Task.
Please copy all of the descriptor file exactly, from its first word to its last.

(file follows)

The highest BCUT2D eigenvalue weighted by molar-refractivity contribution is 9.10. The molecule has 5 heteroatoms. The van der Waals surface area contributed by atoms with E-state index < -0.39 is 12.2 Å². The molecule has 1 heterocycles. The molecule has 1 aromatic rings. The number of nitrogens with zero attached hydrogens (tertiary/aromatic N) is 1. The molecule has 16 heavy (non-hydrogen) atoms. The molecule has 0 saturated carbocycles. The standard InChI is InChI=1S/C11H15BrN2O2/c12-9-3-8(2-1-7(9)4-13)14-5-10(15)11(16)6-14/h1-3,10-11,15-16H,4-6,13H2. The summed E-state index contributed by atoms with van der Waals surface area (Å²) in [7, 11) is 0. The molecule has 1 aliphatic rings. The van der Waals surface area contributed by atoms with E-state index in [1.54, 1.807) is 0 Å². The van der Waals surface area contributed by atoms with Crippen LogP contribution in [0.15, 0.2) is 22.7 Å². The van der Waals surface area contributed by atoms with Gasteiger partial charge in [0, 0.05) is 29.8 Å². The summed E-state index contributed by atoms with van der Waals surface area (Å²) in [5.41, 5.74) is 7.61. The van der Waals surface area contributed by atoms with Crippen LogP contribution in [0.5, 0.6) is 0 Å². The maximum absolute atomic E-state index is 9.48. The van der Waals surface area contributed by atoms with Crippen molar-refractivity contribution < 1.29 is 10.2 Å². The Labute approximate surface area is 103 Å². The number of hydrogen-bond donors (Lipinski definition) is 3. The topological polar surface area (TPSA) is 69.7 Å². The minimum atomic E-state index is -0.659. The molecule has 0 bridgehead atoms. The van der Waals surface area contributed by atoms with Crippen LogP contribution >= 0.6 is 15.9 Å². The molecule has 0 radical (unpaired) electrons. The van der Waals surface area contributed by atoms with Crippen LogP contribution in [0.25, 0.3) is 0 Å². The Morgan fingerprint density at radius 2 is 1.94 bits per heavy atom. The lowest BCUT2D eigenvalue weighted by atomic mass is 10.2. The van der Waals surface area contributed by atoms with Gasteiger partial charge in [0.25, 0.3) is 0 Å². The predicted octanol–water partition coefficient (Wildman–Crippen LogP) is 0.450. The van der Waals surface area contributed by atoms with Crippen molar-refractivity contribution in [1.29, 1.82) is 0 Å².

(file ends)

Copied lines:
The highest BCUT2D eigenvalue weighted by molar-refractivity contribution is 9.10. The molecule has 5 heteroatoms. The van der Waals surface area contributed by atoms with E-state index < -0.39 is 12.2 Å². The molecule has 1 heterocycles. The molecule has 1 aromatic rings. The number of nitrogens with zero attached hydrogens (tertiary/aromatic N) is 1. The molecule has 16 heavy (non-hydrogen) atoms. The molecule has 0 saturated carbocycles. The standard InChI is InChI=1S/C11H15BrN2O2/c12-9-3-8(2-1-7(9)4-13)14-5-10(15)11(16)6-14/h1-3,10-11,15-16H,4-6,13H2. The summed E-state index contributed by atoms with van der Waals surface area (Å²) in [7, 11) is 0. The molecule has 1 aliphatic rings. The van der Waals surface area contributed by atoms with E-state index in [1.54, 1.807) is 0 Å². The van der Waals surface area contributed by atoms with Crippen LogP contribution in [0.15, 0.2) is 22.7 Å². The van der Waals surface area contributed by atoms with Gasteiger partial charge in [0, 0.05) is 29.8 Å². The summed E-state index contributed by atoms with van der Waals surface area (Å²) in [5.41, 5.74) is 7.61. The van der Waals surface area contributed by atoms with Crippen LogP contribution in [0.5, 0.6) is 0 Å². The maximum absolute atomic E-state index is 9.48. The van der Waals surface area contributed by atoms with Crippen molar-refractivity contribution < 1.29 is 10.2 Å². The Labute approximate surface area is 103 Å². The number of hydrogen-bond donors (Lipinski definition) is 3. The topological polar surface area (TPSA) is 69.7 Å². The minimum atomic E-state index is -0.659. The molecule has 0 bridgehead atoms. The van der Waals surface area contributed by atoms with Crippen LogP contribution >= 0.6 is 15.9 Å². The molecule has 0 radical (unpaired) electrons. The van der Waals surface area contributed by atoms with Crippen LogP contribution in [0.25, 0.3) is 0 Å². The Morgan fingerprint density at radius 2 is 1.94 bits per heavy atom. The lowest BCUT2D eigenvalue weighted by atomic mass is 10.2. The van der Waals surface area contributed by atoms with Gasteiger partial charge in [0.25, 0.3) is 0 Å². The predicted octanol–water partition coefficient (Wildman–Crippen LogP) is 0.450. The van der Waals surface area contributed by atoms with Crippen molar-refractivity contribution in [1.29, 1.82) is 0 Å².